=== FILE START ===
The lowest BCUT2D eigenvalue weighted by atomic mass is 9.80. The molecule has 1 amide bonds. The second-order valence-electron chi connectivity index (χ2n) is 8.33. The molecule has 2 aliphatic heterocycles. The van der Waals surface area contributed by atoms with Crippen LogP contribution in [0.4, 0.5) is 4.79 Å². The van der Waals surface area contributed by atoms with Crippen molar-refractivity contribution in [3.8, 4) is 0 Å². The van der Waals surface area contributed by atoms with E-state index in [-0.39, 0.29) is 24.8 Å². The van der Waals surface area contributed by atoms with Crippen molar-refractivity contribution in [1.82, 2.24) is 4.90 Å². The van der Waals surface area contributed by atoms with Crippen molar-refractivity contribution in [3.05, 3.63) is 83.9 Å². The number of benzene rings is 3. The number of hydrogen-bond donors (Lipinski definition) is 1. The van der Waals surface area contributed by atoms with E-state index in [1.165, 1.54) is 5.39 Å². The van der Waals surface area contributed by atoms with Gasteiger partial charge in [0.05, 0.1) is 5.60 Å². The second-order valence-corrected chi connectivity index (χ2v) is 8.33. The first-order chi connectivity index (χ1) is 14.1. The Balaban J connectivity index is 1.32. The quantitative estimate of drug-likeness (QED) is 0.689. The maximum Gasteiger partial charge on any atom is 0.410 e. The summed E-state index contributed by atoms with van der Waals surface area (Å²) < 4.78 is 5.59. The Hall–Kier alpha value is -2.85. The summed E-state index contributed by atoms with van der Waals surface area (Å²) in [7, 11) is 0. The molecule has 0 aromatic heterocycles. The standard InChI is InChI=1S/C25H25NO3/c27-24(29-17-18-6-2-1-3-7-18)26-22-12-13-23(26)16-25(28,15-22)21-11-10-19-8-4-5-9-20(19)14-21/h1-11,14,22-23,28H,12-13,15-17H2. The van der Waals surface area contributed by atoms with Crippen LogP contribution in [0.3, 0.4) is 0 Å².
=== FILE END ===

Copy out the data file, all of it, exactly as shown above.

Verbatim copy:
The lowest BCUT2D eigenvalue weighted by atomic mass is 9.80. The molecule has 1 amide bonds. The second-order valence-electron chi connectivity index (χ2n) is 8.33. The molecule has 2 aliphatic heterocycles. The van der Waals surface area contributed by atoms with Crippen LogP contribution in [0.4, 0.5) is 4.79 Å². The van der Waals surface area contributed by atoms with Crippen molar-refractivity contribution in [3.8, 4) is 0 Å². The van der Waals surface area contributed by atoms with E-state index in [-0.39, 0.29) is 24.8 Å². The van der Waals surface area contributed by atoms with Crippen molar-refractivity contribution in [1.82, 2.24) is 4.90 Å². The van der Waals surface area contributed by atoms with Crippen molar-refractivity contribution in [3.05, 3.63) is 83.9 Å². The number of benzene rings is 3. The number of hydrogen-bond donors (Lipinski definition) is 1. The van der Waals surface area contributed by atoms with E-state index in [1.165, 1.54) is 5.39 Å². The van der Waals surface area contributed by atoms with Gasteiger partial charge in [0.05, 0.1) is 5.60 Å². The second-order valence-corrected chi connectivity index (χ2v) is 8.33. The first-order chi connectivity index (χ1) is 14.1. The Balaban J connectivity index is 1.32. The quantitative estimate of drug-likeness (QED) is 0.689. The maximum Gasteiger partial charge on any atom is 0.410 e. The summed E-state index contributed by atoms with van der Waals surface area (Å²) < 4.78 is 5.59. The Hall–Kier alpha value is -2.85. The summed E-state index contributed by atoms with van der Waals surface area (Å²) in [7, 11) is 0. The molecule has 0 aromatic heterocycles. The standard InChI is InChI=1S/C25H25NO3/c27-24(29-17-18-6-2-1-3-7-18)26-22-12-13-23(26)16-25(28,15-22)21-11-10-19-8-4-5-9-20(19)14-21/h1-11,14,22-23,28H,12-13,15-17H2. The van der Waals surface area contributed by atoms with Crippen LogP contribution in [0.3, 0.4) is 0 Å².